Quiet Mind, Simple Mind / The Book of Life J. Krishnamurti
"...I was supremely happy, for I had seen. Nothing could ever be the same. I have drunk at the clear and pure waters and my thirst was appeased. ...I have seen the Light. I have touched compassion which heals all sorrow and suffering; it is not for myself, but for the world. ...Love in all its glory has intoxicated my heart; my heart can never be closed. I have drunk at the fountain of Joy and eternal Beauty. I am God-intoxicated."
'What distinguishes Krishnamurti, even from the great teachers of the past, the masters and the exemplars, is his absolute nakedness. ... If he had a mission, it is to strip men of their illusions and delusions, to knock away the false supports of ideals, beliefs, fetishes, every kind of crutch, and thus render back to man the full majesty, the full potency of his humanity. He has often been referred to as "The World Teacher." If any man living merits the title, he does.'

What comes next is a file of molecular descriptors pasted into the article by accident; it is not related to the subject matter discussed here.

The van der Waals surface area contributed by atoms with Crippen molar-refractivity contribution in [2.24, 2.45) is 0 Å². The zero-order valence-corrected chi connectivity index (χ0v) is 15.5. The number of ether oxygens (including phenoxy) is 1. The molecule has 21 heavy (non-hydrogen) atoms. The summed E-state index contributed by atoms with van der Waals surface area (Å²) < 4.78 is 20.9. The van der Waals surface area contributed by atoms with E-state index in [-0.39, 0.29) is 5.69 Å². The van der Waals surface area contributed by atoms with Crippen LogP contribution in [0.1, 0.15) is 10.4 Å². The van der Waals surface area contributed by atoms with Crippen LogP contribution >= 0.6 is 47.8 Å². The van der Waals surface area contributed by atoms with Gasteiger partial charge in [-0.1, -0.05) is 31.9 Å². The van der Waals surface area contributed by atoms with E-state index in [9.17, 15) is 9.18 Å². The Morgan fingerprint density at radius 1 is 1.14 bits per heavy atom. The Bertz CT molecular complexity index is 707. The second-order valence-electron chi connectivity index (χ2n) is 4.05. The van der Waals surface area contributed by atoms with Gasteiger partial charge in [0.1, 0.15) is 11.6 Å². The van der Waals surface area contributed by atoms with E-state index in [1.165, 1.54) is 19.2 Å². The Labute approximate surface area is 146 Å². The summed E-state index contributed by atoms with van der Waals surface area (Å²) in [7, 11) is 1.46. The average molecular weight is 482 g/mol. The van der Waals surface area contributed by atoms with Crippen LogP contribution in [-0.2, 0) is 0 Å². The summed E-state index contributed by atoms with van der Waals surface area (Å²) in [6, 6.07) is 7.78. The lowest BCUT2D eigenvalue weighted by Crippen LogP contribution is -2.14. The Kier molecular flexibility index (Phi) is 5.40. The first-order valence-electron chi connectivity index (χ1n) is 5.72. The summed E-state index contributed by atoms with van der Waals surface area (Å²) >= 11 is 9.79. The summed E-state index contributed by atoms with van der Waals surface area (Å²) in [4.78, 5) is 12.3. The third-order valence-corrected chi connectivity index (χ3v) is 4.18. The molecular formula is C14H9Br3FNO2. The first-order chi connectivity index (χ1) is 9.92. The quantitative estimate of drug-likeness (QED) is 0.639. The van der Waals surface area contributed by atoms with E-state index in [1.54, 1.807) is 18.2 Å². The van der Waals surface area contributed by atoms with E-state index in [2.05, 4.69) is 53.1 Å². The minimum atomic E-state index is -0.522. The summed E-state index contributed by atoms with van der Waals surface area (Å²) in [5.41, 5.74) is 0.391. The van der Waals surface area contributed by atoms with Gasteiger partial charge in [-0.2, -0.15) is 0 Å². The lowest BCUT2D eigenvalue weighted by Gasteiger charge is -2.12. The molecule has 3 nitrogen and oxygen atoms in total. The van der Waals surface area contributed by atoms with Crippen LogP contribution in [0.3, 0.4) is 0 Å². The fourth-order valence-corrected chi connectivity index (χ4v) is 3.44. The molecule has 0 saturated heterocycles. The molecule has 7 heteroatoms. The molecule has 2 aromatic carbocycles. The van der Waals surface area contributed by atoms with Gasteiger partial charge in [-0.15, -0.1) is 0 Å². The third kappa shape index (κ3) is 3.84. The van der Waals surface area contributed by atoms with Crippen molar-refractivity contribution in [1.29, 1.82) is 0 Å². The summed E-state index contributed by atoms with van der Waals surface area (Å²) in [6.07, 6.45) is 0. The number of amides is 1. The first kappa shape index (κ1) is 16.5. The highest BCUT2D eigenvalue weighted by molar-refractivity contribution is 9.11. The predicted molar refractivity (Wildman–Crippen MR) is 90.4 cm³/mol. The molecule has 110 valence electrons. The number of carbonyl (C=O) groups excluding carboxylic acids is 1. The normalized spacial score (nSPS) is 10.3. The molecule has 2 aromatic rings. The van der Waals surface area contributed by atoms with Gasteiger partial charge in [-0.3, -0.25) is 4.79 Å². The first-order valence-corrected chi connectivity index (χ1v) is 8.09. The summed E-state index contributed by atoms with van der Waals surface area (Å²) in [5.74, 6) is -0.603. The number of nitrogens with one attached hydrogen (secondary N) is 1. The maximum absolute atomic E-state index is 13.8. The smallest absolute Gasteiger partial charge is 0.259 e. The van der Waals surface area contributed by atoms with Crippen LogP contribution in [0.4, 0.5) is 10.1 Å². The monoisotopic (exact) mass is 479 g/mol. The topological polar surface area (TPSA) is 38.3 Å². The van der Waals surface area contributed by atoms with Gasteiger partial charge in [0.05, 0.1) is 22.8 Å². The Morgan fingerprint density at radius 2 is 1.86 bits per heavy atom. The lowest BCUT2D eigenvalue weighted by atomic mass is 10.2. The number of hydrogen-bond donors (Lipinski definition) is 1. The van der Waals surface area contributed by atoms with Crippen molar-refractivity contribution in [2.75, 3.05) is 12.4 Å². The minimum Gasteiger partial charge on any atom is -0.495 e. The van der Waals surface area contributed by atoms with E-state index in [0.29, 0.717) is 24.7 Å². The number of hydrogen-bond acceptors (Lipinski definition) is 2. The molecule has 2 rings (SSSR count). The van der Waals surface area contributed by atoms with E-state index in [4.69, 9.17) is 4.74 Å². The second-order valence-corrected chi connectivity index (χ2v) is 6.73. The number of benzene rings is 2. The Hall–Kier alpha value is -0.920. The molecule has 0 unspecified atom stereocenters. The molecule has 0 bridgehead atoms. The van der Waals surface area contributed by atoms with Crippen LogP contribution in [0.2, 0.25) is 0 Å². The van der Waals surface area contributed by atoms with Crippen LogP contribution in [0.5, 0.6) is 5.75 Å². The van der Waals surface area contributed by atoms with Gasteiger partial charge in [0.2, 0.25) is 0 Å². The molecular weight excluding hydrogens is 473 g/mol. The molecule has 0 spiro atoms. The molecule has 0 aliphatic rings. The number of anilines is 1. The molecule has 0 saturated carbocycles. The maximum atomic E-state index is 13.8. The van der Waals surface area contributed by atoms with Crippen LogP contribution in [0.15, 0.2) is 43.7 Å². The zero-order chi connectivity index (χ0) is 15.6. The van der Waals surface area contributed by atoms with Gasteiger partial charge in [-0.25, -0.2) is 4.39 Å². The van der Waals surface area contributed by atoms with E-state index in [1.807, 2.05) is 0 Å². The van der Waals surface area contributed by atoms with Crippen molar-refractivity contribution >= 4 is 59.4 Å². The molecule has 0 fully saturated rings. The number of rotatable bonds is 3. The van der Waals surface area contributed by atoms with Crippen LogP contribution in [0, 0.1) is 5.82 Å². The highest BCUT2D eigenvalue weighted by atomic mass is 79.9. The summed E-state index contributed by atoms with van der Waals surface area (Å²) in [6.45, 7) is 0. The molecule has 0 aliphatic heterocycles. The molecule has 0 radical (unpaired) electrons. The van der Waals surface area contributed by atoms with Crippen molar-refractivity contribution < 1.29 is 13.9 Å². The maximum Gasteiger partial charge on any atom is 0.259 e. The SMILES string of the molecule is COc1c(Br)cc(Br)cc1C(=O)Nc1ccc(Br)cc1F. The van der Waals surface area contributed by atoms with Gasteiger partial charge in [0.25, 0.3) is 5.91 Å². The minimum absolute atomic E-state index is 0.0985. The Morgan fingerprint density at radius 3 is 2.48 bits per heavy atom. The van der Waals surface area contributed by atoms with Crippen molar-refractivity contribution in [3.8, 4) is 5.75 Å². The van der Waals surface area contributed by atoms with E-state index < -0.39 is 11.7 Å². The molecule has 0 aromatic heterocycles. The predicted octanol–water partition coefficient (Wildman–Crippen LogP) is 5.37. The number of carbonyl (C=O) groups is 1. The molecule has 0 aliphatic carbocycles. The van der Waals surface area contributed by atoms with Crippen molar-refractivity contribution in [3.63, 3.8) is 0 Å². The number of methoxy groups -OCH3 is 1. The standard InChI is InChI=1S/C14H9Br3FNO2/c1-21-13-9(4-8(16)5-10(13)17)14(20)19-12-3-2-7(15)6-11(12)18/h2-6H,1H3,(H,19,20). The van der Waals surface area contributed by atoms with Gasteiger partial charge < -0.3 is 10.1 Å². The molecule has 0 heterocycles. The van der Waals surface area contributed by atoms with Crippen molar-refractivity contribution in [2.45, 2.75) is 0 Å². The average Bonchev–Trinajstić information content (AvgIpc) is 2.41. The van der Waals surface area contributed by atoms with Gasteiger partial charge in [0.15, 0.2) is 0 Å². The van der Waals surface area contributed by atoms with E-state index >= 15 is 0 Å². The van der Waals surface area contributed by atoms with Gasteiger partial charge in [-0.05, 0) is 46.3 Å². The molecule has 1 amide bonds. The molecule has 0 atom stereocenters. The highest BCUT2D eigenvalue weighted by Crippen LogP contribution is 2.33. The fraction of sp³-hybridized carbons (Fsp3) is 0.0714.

Henry Miller, The Books in My Life
"When he entered my room I said to myself, 'Surely the Lord of Love has come'. . . "
". . . the most impressive thing I have listened to. It was like listening to a discourse of the Buddha - such power, such intrinsic authority. . . "
"a religious figure of the greatest distinction" and added, 'He is the most beautiful being I have ever seen."
George Bernard Shaw
"It was overpowering to listen to him. He emanated so much energy that I felt I simply could not sit directly across from him. He spoke simply and clearly, with very few gestures and no rhetoric. "
Published by Indian on January 10, 2009 4:14am. Category: many roads, many choices